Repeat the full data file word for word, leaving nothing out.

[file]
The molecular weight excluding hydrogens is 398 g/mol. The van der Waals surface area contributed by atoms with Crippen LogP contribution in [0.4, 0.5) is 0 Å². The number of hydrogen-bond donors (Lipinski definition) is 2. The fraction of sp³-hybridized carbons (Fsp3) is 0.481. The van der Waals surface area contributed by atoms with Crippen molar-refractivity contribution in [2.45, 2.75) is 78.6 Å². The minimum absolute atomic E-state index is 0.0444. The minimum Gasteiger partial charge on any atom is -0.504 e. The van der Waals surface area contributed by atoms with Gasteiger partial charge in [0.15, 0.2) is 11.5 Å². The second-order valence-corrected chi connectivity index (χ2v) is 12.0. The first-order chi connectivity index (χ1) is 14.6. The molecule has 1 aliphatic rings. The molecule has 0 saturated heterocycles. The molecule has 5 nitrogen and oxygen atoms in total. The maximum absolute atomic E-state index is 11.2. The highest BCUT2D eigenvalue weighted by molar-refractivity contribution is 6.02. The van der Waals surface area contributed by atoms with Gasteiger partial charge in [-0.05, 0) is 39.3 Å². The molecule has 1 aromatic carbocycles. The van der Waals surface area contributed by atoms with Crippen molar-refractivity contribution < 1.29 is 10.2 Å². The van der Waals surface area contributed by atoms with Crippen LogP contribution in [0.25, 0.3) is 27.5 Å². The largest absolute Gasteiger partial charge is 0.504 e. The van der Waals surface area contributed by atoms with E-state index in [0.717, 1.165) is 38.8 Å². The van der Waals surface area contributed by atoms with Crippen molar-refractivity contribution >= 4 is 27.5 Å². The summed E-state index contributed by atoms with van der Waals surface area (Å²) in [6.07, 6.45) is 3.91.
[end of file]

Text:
The molecular weight excluding hydrogens is 398 g/mol. The van der Waals surface area contributed by atoms with Crippen LogP contribution in [0.4, 0.5) is 0 Å². The number of hydrogen-bond donors (Lipinski definition) is 2. The fraction of sp³-hybridized carbons (Fsp3) is 0.481. The van der Waals surface area contributed by atoms with Crippen molar-refractivity contribution in [2.45, 2.75) is 78.6 Å². The minimum absolute atomic E-state index is 0.0444. The minimum Gasteiger partial charge on any atom is -0.504 e. The van der Waals surface area contributed by atoms with Gasteiger partial charge in [0.15, 0.2) is 11.5 Å². The second-order valence-corrected chi connectivity index (χ2v) is 12.0. The first-order chi connectivity index (χ1) is 14.6. The molecule has 1 aliphatic rings. The molecule has 0 saturated heterocycles. The molecule has 5 nitrogen and oxygen atoms in total. The maximum absolute atomic E-state index is 11.2. The highest BCUT2D eigenvalue weighted by molar-refractivity contribution is 6.02. The van der Waals surface area contributed by atoms with Gasteiger partial charge in [-0.05, 0) is 39.3 Å². The molecule has 1 aromatic carbocycles. The van der Waals surface area contributed by atoms with Crippen molar-refractivity contribution < 1.29 is 10.2 Å². The van der Waals surface area contributed by atoms with Crippen LogP contribution in [0.25, 0.3) is 27.5 Å². The largest absolute Gasteiger partial charge is 0.504 e. The van der Waals surface area contributed by atoms with E-state index in [0.717, 1.165) is 38.8 Å². The van der Waals surface area contributed by atoms with Crippen molar-refractivity contribution >= 4 is 27.5 Å². The summed E-state index contributed by atoms with van der Waals surface area (Å²) in [6.07, 6.45) is 3.91.